In the following years, many changes are coming to the residential environment. As a result of the climate problem, which has led to the Paris Agreement, the Dutch government has set ambitious goals. And with the accelerated phasing out of gas extraction in Groningen due to earthquake problems, there is an added urgency to making the transition to sustainable heating sources.
The government chooses explicitly for a district-oriented approach for this transition. Will the energy transition be the beginning of the third wave of district renewal, after the urban renewal (end 60s) and the major cities policy (end 90s)? That could just be the case. But this can only happen if the ‘third success factor of the energy transition’ is considered as well.
The Climate Agreement refers to making 1.5 million homes and other buildings more sustainable through a district-oriented approach during the 2022 - 2030 time frame. The Dutch are realizing the need for energy transition more and more. But when they must choose for energy measures in their houses, they are hesitant to take the next steps.
It is often thought that financing these measures is the main cause of the residents' lack of enthusiasm for taking these measures. But even if money is available, only a small proportion of residents are still inclined to opt for energy measures.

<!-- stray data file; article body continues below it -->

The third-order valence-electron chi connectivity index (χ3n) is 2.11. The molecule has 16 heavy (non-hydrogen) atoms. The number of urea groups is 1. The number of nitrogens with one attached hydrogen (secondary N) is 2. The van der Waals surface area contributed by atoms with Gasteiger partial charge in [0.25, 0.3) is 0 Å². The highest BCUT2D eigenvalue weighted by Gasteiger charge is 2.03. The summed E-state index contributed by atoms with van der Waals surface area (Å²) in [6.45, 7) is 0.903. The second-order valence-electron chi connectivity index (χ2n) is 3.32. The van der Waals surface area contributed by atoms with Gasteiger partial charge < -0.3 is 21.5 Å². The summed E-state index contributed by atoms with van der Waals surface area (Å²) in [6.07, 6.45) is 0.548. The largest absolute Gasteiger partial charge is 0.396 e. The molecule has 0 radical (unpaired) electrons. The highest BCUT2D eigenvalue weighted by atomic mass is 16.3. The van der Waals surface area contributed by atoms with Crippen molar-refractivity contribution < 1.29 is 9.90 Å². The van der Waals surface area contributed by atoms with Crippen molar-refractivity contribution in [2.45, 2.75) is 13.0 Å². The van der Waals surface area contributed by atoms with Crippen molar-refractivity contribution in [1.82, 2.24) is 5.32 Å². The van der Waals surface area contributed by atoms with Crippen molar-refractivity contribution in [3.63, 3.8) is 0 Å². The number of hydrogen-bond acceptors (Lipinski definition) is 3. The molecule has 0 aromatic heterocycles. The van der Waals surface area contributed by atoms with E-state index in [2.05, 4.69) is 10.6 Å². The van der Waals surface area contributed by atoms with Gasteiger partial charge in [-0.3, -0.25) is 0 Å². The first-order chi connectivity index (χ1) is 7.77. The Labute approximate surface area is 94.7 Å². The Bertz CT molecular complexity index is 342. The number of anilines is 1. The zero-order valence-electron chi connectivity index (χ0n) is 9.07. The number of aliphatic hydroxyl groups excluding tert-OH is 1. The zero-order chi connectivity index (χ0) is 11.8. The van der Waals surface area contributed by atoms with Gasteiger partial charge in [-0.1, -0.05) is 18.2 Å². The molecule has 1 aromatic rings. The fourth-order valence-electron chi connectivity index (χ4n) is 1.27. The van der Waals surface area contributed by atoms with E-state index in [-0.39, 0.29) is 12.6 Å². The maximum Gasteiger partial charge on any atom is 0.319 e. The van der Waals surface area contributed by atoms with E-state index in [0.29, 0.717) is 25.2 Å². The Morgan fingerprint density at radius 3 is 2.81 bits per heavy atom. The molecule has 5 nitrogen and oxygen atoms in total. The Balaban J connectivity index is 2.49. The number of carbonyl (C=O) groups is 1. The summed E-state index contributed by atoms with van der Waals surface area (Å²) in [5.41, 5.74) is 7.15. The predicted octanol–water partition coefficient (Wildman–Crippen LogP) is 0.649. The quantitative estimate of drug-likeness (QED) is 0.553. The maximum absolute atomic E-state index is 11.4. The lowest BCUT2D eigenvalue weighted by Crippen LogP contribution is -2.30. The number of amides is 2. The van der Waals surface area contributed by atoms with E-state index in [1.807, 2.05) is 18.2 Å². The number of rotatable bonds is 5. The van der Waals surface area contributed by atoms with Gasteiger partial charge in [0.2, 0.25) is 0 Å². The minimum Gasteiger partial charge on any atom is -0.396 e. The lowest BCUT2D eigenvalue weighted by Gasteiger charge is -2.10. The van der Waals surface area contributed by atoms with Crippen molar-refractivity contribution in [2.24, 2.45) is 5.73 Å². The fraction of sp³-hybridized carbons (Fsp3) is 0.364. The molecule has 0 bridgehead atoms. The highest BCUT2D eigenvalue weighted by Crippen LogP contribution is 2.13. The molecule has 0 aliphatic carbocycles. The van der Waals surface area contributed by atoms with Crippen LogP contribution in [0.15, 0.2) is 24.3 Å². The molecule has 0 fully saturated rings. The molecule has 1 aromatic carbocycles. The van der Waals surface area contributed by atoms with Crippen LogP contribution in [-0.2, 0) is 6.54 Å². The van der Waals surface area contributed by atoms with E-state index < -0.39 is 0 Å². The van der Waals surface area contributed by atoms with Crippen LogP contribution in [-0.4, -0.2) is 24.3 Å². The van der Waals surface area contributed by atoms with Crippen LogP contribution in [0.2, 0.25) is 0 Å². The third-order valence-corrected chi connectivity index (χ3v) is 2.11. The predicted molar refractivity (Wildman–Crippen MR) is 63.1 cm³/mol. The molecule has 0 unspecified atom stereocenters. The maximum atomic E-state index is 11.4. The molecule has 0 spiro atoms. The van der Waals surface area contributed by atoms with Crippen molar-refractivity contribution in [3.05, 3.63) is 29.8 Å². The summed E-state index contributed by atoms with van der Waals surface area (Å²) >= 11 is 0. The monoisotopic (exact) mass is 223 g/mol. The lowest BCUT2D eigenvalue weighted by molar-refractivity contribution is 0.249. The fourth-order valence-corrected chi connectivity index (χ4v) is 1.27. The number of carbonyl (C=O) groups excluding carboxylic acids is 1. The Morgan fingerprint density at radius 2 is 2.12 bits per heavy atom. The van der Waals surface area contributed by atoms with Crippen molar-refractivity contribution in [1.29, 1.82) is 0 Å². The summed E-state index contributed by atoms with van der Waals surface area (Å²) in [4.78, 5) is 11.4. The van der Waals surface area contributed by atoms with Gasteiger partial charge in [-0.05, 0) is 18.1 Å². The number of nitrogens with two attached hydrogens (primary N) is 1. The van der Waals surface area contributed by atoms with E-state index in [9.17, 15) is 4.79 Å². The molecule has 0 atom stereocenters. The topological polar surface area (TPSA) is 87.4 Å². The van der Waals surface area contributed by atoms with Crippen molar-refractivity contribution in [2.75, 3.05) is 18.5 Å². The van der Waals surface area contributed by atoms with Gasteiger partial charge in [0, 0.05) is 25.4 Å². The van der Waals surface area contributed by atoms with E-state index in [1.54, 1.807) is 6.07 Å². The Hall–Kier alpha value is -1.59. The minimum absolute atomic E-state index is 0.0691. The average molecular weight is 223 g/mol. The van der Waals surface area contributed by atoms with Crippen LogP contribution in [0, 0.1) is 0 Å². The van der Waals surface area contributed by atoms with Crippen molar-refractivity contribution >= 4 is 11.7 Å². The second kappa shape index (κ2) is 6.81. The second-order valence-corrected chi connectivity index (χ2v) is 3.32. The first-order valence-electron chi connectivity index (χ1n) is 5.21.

As this experiment relating to the heat pump shows that, when the government pays 15% - 50% of the investment, around 5% - 10% of the Dutch people will purchase a heat pump in a year or two from now. But when the government pays all the costs, the purchase intention increases to 36%. Another study shows that most of the Dutch feel that the government and large companies should bear the costs of climate measures. That same study also shows that only slightly more than one third of the population is prepared to replace the HR-boiler with a natural gas-free alternative.
In this example, resistance may also lie with the technical qualities of heat pumps, but enthusiasm for other energy measures is often not great either. In addition to the two success factors of money and technology, there is another success factor: human emotions and behavior.
In her essay, Anke van Hal delves deeper into this third success factor. She presents a solution strategy – the so-called Merger of Interests Strategy (Fusie van Belangenstrategie). The last part of the essay explains more in-depth what ‘the third success factor’ means for districts with a wide variety of diverse challenges. The essay, which Van Hal wrote together with Matthijs Uyterlinde, senior researcher at Platform31, and organizational and change expert Maurice Coen, can be downloaded below.